Drug Office Opposes Needle Exchange Programs With AM-Needle Programs-List
WASHINGTON (AP) _ Giving drug addicts clean needles does little to stem the spread of AIDS and helps perpetuate the drug problem, says the head of the government’s anti- drug programs.
″Our gains against drug use have been hard-won, and this is no time to jeopardize them by instituting needle exchange programs,″ said Bob Martinez, head of the Office of Drug Control Policy.
Advocates of needle exchange disputed Martinez’ findings, saying the programs save the government millions of dollars a day in the cost of caring for people who otherwise might have been infected by the AIDS virus. The virus often is spread among drug users sharing needles.
″We postpone a public medical debt of $6.5 million or more every day we operate,″ said Dave Purchase, director of the needle exchange program in Tacoma, Wash.
President Bush, meanwhile, signed legislation Friday that continues a ban on using federal money to provide free needles for drug addicts.
″Distributing free needles to drug users only encourages more drug use,″ the president said in a statement issued at his Keenebunkport, Maine, vacation home.
Five states and the District of Columbia have programs that allow addicts to exchange dirty needles for clean ones. Legislation is pending in four other states. In seven states, AIDS activist groups fund or operate exchange programs.
In a policy statement released this week, Martinez said he studied existing exchange programs and found ″no conclusive evidence that exchange programs reduce the spread of AIDS.″ He said more energy should be put into alternatives, such as treatment and outreach programs.
Martinez did not rule out future federal funding for needle exchange, ″but we’re strongly urging that it’s not a good thing,″ said Alicia Gatewood, spokeswoman for the Office of National Drug Control Policy.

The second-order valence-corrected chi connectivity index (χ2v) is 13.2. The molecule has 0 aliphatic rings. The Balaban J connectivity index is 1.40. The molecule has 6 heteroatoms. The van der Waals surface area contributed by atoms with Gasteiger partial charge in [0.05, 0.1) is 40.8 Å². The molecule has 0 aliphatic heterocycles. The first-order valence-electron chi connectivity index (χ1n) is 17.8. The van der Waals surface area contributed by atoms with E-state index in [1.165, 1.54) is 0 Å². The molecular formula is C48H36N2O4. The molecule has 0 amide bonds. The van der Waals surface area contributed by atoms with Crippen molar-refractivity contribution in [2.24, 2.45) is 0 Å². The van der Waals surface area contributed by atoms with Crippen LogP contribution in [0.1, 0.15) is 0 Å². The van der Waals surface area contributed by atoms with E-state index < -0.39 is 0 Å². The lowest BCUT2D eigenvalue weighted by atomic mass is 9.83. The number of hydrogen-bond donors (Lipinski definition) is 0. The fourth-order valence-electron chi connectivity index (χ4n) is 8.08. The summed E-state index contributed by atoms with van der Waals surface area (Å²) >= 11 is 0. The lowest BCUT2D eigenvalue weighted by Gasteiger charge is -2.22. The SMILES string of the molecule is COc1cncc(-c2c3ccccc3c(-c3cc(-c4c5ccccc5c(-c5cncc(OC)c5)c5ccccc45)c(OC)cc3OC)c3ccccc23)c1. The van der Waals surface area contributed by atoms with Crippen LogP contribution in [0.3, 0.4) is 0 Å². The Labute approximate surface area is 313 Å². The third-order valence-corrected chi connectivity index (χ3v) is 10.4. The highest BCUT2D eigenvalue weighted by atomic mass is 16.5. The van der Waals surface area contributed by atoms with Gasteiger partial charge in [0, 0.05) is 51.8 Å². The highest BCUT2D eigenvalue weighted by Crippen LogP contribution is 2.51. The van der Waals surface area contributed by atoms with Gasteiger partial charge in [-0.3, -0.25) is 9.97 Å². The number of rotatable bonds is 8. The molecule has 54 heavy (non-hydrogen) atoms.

″That’s a great shame,″ said the Rev. Margaret Reinfeld, director of education for the New York-based American Foundation for AIDS Research, the largest funder of needle exchange programs.
The foundation spends about $1.3 million on its needle exchange program in New York. Ms. Reinfeld estimated that there are about 500,000 intravenous drug users in the city.
″We cannot write off a class of people because we don’t like their behavior,″ she said. ″Mr. Martinez is making decisions based solely on fears. The facts simply do not support his case.″
Ms. Reinfeld said her group is evaluating exchange programs to determine their effectiveness.
Martinez cited a 1991 study in New Haven, Conn., which found decreases both in needle sharing among intravenous drug users and in transmission of the AIDS virus after the city instituted a needle exchange program.
That study was flawed, Martinez said, because it did not differentiate between drug users who exchanged a needle only once and those who exchanged needles more frequently. He also pointed out that the same study found 61 percent of addicts who contacted the program indicated that they never shared needles.
Elaine O’Keefe, director of the New Haven program, was not available for comment Friday.
But Purchase said Martinez misconstrued the research. ″He should rely more on science, medical fact and truth than he does on a false belief system that’s politically motivated,″ he said.
The Tacoma program has registered an 80 percent effectiveness in stopping the transmission of the AIDS virus and other blood-borne diseases, such as hepatitis, Purchase said.
The rate of AIDS infection among Tacoma’s intravenous drug users has remained at 3 percent, Purchase added. ″If you look at cities where there’s no prevention effort ... in some cities it’s quadrupled in a year’s time.″